Originally Posted by plaplante
An article by Terry Paullin that I found on the net somewhere that my or not explain things!
98 percent of you don’t get it!
Calm down. I an NOT casting aspersions on your intellectual prowess. I am referring, instead, to that magic and evermore elusive Holy Grail, “1080p.”
The digital transition, finally complete as you read this, has caused many folks to re-evaluate their A/V entertainment needs and eventually take the plunge into high-definition television.
While many 720p (720 progressively scanned horizontal lines of resolution) sets were sold, especially in the early days, more recently the alphanumeric “720p” has been the kiss of death for retailers. If it ain’t 1080p, it ain’t S…well, Sellable. This notion is unfortunate, really, because in many applications the difference in resolution is of little or no consequence.
Consider the case of a 40-inch panel viewed at 12 feet—few could tell the difference. There are so many other determinants that make a real difference in picture quality (contrast ratio and colorimetry, for openers), that for many consumers, taking advantage of a 720 “blow-out” sale should be a no-brainer. But for those who must pursue the BIG number, there are some things you should know if you want to be numbered in that other 2 percent.
Let’s start with the obvious. Some folks think that if it says “1080p” on the back of the Blu-ray Disc™ jacket that is what they will get, no matter what. Well, maybe not. If they bought a 720p display, or if they don’t know WHAT they bought, just that it said (legitimately) High Definition on the front panel, they will, of course, never see 1080p on that panel—there is that matter of throwing away the extra 1,152,000 pixels before the set can render an image. (I said obvious!) “But I bought a display (LCD, DLP, Plasma, LCoS—doesn’t matter) with a native matrix of 1080 by 1920,” you say, “Surely, I’m good to go,” Uhh......probably not, I counter.
Let’s start with the myriad of potential problems with settings.
First, most all Blu-ray Disc players have output resolution settings. If you want 1080p, you might have to put it there, as opposed to some other factory-default resolution. Some displays won’t accept 1080p directly, so you may have to set the device that feeds it to 1080i output, letting the display do the de-interlacing (you can never actually watch “i” anything on non-CRT displays—they can only display a progressively scanned signal).
If the BD player is set correctly, the signal’s next stop may be an A/V receiver. Many new receivers have output resolution settings as well, so they may need attention. Ditto if the signal makes an additional stop at an outboard video processor, not uncommon in a modern installation (especially if I did it).
You are clean so far, right? Now come several circumstances that will knock you out of contention for true 1080 without even realizing it.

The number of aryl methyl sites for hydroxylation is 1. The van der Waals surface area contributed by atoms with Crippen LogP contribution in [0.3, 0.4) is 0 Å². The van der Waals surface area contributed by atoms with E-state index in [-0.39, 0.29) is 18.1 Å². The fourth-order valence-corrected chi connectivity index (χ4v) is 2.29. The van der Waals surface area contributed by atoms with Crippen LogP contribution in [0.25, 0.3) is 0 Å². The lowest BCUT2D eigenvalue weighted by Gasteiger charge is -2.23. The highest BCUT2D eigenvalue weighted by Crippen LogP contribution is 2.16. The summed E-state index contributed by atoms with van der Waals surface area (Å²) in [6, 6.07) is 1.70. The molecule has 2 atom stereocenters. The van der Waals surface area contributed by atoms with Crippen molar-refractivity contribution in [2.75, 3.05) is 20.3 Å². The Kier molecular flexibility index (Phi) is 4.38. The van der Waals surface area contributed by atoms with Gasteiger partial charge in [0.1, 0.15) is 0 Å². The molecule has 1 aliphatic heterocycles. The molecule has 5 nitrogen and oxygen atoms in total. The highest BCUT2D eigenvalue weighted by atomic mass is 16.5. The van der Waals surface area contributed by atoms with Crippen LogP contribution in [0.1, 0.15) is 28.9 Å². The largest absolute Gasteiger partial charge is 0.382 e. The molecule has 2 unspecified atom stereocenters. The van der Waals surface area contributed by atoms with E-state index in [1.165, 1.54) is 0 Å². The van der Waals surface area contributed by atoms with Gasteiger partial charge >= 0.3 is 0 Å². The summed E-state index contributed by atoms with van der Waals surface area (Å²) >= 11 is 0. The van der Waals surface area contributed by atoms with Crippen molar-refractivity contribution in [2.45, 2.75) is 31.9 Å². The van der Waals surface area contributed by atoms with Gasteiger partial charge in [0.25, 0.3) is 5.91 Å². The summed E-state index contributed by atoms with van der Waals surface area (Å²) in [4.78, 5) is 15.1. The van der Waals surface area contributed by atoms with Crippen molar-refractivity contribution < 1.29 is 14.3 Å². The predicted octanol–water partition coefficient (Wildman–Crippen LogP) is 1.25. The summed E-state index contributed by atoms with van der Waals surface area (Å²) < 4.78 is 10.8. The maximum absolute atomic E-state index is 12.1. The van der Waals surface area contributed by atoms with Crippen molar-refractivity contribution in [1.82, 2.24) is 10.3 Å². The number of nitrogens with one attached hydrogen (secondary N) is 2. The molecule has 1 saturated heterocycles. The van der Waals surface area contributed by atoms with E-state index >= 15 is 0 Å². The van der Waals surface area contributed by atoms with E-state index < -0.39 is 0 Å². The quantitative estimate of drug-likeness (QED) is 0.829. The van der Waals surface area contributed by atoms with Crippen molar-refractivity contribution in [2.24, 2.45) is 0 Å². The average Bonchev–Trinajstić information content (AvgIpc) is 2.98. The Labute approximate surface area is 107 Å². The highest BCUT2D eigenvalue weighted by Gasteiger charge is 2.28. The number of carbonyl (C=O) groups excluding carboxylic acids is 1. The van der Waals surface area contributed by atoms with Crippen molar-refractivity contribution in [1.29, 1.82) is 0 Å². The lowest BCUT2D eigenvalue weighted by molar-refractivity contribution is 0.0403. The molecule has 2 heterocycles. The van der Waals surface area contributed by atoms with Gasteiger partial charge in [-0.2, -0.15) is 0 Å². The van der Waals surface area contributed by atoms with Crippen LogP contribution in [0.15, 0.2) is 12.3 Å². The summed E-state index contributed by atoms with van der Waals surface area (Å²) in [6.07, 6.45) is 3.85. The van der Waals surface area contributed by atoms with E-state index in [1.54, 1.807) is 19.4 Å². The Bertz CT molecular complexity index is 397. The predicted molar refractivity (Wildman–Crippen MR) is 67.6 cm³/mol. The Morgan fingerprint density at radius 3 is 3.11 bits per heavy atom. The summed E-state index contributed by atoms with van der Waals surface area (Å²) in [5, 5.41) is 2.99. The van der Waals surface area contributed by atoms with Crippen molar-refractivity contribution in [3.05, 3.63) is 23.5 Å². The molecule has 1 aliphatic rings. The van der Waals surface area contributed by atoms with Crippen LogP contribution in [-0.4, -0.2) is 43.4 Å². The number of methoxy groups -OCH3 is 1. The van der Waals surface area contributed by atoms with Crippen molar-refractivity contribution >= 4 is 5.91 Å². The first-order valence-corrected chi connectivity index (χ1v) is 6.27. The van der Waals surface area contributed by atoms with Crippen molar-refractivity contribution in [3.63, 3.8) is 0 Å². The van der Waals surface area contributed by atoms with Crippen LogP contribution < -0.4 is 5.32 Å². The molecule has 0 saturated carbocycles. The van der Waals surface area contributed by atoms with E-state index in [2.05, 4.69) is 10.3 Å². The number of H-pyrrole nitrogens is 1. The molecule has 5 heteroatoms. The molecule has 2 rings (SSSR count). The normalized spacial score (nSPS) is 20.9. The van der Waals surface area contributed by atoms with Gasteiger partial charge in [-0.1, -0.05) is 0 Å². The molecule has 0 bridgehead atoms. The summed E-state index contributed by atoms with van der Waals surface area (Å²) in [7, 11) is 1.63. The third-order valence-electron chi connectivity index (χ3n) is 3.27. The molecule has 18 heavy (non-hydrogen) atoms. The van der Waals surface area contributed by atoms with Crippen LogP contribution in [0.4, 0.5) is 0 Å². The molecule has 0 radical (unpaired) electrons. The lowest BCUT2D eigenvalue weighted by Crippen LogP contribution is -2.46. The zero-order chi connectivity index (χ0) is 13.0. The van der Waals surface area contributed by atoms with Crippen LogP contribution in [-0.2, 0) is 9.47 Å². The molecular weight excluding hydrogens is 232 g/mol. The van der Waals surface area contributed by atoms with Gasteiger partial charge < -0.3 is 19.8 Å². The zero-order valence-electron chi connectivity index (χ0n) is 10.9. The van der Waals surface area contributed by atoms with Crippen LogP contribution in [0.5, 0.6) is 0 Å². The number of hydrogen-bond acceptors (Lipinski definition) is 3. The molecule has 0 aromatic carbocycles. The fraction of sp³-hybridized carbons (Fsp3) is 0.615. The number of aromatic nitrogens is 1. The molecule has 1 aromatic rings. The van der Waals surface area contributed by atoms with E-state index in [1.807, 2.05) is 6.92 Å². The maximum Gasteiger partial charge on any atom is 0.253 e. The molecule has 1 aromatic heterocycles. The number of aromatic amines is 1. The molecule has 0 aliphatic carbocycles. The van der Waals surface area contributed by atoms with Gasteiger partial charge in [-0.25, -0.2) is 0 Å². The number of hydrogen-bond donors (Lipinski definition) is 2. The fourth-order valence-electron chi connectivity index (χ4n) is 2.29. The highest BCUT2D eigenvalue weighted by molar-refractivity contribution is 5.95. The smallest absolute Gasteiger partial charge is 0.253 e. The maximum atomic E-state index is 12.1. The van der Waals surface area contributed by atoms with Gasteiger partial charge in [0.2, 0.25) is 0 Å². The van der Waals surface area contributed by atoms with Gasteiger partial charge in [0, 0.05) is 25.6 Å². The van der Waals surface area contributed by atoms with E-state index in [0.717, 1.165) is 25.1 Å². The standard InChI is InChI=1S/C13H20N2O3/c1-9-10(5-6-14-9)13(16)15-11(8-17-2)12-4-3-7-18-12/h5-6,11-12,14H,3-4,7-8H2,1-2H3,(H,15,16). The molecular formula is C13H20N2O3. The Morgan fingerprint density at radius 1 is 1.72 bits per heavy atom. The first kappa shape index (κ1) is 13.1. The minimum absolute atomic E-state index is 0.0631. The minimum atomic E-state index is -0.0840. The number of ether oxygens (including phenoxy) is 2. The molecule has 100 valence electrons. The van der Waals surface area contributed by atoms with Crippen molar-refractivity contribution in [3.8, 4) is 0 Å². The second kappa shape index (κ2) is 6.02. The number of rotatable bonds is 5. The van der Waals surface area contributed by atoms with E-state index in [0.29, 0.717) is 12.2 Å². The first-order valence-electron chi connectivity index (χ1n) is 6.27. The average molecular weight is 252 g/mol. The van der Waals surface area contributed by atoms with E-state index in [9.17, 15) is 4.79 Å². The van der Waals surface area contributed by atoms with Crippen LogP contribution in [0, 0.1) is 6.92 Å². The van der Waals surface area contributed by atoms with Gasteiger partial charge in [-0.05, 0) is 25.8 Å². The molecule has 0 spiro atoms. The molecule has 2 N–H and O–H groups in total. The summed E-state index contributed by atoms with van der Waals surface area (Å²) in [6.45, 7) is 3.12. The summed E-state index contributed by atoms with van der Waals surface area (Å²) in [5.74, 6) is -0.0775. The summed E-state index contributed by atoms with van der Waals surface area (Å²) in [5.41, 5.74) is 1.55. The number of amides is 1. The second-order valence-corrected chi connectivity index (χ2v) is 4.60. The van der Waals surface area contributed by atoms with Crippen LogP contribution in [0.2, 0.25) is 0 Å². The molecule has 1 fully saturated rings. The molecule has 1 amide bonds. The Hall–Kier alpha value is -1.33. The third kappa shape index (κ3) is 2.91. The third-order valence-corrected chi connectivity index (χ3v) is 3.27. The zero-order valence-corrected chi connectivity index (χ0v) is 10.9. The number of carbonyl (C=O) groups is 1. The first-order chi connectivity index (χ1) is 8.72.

First is the display “mode.” If you select anything other than a native pixel mapping, aka “dot-for-dot”; “pixel-for-pixel”; or on an LG display, “Just Scan”; you will not see the 1,080 horizontal lines that just came down the pipe. That means if you use “Zoom,” “Letterbox,” “Intelligent Zoom,” or even one click of “Overscan,” often deployed to rid the screen of those pesky little white retrace lines at the top on selective broadcast channels, you’re not getting full 1080. In the case of a front projector, one click of horizontal or vertical “keystone” correction will cause a similar error, robbing you of true 1080. While the visual result may not be blatantly obvious on “normal” content, a simple test pattern will confirm the toxic effect any of the above will have on our precious 1080p.
Calibrators and competent custom installers will be familiar with a test pattern called “Multi-burst.” It shows alternating black and white vertical stripes. First many, then fewer and fewer, until we try to discern one pixel on, one off. Think of it as a frequency-response test for video imagery. If you were to view this pattern in a “dot-for-dot” mode, you would likely see clean, pixel-wide stripes in the high-frequency portion of the pattern. Now introduce one click (often 1 percent) of overscan and watch the pattern get destroyed. The same will happen to an even greater degree with any attempt at scaling (Zoom, Letterbox, etc). Once you see the severe signal degradation any of those adjustments cause, you will know that you have lost the clean 1080p that you so zealously sought.
There are many similar “Gotchas” in the Blu-ray™-influenced, video-processed, HD world we currently live in. While this stuff still isn’t rocket science, a little professional help in the form of test equipment, test patterns, and the more important, experience in their use, is more welcome than ever before to ensure you are “getting it,” in the broadest sense. I walk into situations every day where signal integrity has been compromised by an inadvertent wrong setting, an overlooked default, or even an explored, but misinterpreted menu item. The permutations and possibilities are so numerous that I have no trouble with the alleged 98 percent number. Thinking back, it may be even more of a stretch to imagine that 2 percent got everything right!
I encourage all to take the little extra time (and expense, if necessary) to wring the most out of your investment. Like the constant chant of this magazine, insuring the “Best that it can be” will pay daily, significant rewards. Once you’ve made the investment, the difference between a “looks okay to me” picture and the RIGHT picture is simply a matter of understanding and paying attention to the adjustments.